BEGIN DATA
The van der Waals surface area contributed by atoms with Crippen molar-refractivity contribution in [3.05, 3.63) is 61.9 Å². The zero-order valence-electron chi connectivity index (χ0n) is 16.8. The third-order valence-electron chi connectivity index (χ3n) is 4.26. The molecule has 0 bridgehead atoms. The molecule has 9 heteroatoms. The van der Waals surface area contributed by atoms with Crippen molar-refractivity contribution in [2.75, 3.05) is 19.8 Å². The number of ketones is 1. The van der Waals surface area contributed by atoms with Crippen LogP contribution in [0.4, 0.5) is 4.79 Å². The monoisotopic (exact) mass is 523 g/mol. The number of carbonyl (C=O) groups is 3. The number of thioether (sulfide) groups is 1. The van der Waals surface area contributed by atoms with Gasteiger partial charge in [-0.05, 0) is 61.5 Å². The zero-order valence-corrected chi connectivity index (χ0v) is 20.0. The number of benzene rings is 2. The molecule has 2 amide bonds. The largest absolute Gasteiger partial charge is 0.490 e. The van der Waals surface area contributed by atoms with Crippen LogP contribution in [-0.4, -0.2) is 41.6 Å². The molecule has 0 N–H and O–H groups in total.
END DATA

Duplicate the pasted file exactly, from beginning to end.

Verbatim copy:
The van der Waals surface area contributed by atoms with Crippen molar-refractivity contribution in [3.05, 3.63) is 61.9 Å². The zero-order valence-electron chi connectivity index (χ0n) is 16.8. The third-order valence-electron chi connectivity index (χ3n) is 4.26. The molecule has 0 bridgehead atoms. The molecule has 9 heteroatoms. The van der Waals surface area contributed by atoms with Crippen molar-refractivity contribution in [2.75, 3.05) is 19.8 Å². The number of ketones is 1. The van der Waals surface area contributed by atoms with Crippen LogP contribution in [0.4, 0.5) is 4.79 Å². The monoisotopic (exact) mass is 523 g/mol. The number of carbonyl (C=O) groups is 3. The number of thioether (sulfide) groups is 1. The van der Waals surface area contributed by atoms with Gasteiger partial charge in [-0.05, 0) is 61.5 Å². The zero-order valence-corrected chi connectivity index (χ0v) is 20.0. The number of benzene rings is 2. The molecule has 2 amide bonds. The largest absolute Gasteiger partial charge is 0.490 e. The van der Waals surface area contributed by atoms with Crippen LogP contribution in [-0.4, -0.2) is 41.6 Å². The molecule has 0 N–H and O–H groups in total.